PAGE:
For those of you who regularly read this blog, it may have occurred to you, how did David Hall become interested in lorries? An interest that led to Vintage Lorry Funerals being established in 2002 started when David was an infant.
David came from a humble background in County Durham, an area dominated by Coal Mines in the 1950’s. He lived in a two bedroomed house, commonly called a two up, two down, however the front room downstairs was never used. It was reserved for Christmas Day, any Wedding or a funeral, where the Deceased would lie in their coffin and the room essentially became a Chapel of Rest. The rear ground floor room was the hub of the home with a settee and a dinning table with the centrepiece being a coal fire, which in addition to housing an oven, it was the only source of heat. Vegetables were cooked in water and a kettle boiled on swing-out rings that were suspended above the fire. The fire was also the place where David was bathed in a tin bath that hung on the outside wall when not in use. Water from the kettle was used to heat up cold water in the bottom of the bath. A clothes-horse draped with towels became a modesty screen, David at the time thought that this was the clothes-horse’s prime function!
The toilet was at the end of the yard and it was cold and dark on a winter’s night, although a skylight sometimes let in the moonlight. David slept head-to-toe with his baby sister and he often remembers the ice patterns that would grow on the inside of the window during the winter.
1, Smiths Terrace, Easington Lane had no front garden and the front door opened out onto the A182, a busy trunk road that linked Newcastle to Hartlepool. Opposite the house there was the main manhole for the street, with a top which didn’t fit properly and rattled every time a lorry went over it. So David’s earliest interest with lorries occurred during the night when he was woken with the jangling of the manhole cover. He became skilled in determining whether the lorry was a 4 wheeled rigid, a 6 wheeled rigid or an 8 wheeled rigid, based on their distinctive sound patterns.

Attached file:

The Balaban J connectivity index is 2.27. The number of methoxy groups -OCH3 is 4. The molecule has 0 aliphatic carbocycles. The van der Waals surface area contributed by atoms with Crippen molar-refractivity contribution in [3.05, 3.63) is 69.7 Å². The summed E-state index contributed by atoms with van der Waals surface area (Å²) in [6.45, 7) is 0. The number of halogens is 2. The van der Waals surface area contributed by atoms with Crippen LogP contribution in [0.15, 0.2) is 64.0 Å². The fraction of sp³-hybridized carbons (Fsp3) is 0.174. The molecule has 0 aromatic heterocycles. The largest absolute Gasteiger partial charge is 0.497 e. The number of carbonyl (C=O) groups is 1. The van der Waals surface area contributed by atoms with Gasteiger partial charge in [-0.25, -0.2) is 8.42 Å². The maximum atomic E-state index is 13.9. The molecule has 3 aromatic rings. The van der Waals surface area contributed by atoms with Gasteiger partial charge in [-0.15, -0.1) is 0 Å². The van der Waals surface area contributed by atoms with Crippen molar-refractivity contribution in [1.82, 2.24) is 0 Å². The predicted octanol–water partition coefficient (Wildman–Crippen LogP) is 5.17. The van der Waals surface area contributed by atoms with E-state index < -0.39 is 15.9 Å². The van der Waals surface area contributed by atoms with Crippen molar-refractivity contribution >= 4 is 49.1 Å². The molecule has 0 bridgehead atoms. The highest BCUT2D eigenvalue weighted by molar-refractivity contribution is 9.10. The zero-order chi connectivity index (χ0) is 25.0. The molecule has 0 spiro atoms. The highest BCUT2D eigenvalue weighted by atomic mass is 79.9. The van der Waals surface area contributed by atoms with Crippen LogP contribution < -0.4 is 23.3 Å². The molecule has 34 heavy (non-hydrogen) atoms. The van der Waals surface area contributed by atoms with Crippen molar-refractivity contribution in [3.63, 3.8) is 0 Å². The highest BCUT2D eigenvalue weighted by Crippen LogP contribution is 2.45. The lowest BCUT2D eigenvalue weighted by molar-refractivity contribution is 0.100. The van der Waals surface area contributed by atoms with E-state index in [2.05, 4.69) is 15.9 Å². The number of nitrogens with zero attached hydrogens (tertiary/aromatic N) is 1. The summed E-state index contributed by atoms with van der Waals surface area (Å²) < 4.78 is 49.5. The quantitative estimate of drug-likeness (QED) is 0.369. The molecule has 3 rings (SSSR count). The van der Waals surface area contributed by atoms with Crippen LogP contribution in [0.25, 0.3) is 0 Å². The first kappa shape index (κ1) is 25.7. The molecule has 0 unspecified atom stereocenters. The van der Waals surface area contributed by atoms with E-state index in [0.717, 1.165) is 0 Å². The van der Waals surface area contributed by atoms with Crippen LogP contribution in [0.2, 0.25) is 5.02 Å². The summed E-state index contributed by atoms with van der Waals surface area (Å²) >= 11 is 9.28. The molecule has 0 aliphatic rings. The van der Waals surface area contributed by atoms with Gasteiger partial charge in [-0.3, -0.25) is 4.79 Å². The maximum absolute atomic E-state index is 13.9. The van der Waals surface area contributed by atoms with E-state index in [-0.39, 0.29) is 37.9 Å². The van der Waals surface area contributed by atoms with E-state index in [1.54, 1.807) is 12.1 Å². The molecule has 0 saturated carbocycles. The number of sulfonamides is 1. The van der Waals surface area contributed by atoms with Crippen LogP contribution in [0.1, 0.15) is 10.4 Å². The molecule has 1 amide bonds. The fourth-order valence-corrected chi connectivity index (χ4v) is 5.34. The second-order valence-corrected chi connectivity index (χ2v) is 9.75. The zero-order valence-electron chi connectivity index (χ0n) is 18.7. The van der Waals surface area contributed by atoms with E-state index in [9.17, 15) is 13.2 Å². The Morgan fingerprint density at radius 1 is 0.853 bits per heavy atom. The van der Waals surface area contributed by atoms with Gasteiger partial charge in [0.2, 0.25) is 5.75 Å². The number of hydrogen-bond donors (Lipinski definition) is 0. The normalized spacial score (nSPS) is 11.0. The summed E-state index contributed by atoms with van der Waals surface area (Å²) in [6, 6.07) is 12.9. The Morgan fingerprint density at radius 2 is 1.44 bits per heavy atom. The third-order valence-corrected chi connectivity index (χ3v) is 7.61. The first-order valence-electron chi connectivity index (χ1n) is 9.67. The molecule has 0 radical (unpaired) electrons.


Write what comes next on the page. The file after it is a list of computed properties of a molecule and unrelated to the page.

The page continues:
Also to keep young David entertained, his Mum used to lift him on top of the radiogram (there was no TV in the house) so that David could wave at the Milk Tanker Driver who was collecting from a nearby farm.
However, the main reason for David’s interest in lorries stems from when their family van broke down on its way to Cumberland. David’s Dad was a Clerk at the Colliery and earned just enough to feed his family, however, there was nothing spare for luxuries, including holidays. There were no family holidays in the 1950’s, David’s family used to visit a farm in Cumberland, as it was known in the day, where David’s Mum had been evacuated during WWII. When a bomb from a Heinkel He 111 hit the side of the rail bridge in South Hetton and exploded in midair, glass from windows was shattered at a radius of 100 yards. This encouraged the owners of the Fish & Chip shop in South Hetton to send their young child over the Pennines in the knowledge that if the bomb hadn’t had a glancing blow on the bridge and had hit the ground, then none of David’s Mum’s family would have survived.
So in August 1957 David’s Mum & Dad, David and his sister Susan in her carrycot were on their way to Unthank in a second hand Austin A40 Van. Initially the journey went well along the A690, apart from David being car sick in Crook, however, as the van was climbing the steep gradient towards the summit of Hartside there was a horrendous bang and the van came to a sudden stop. David’s Dad knew that it was serious and he obviously needed some assistance. In the 1950’s there weren’t many cars on the road and David vividly remembers the silence with only sheep bleating in the distance. After some time a motorbike approached and David’s Dad waved the rider down and he gave David’s Dad a lift to the Helm Wind Café, now called the Hartside Café, which sits on the summit, with stupendous views to the west to Lakeland and beyond. David’s Dad used his AA Key to unlock the AA Box and phoned the Farmer with whom they were intending to stay. The motorbike rider then took David’s Dad back to the stricken A40 van. It now seems incredulous the some unknown stranger should be so kind, however, in the 1950’s random acts of kindness were common place. With not many vehicles about it was the unwritten law of the road that you never ever passed a broken down vehicle without offering some assistance.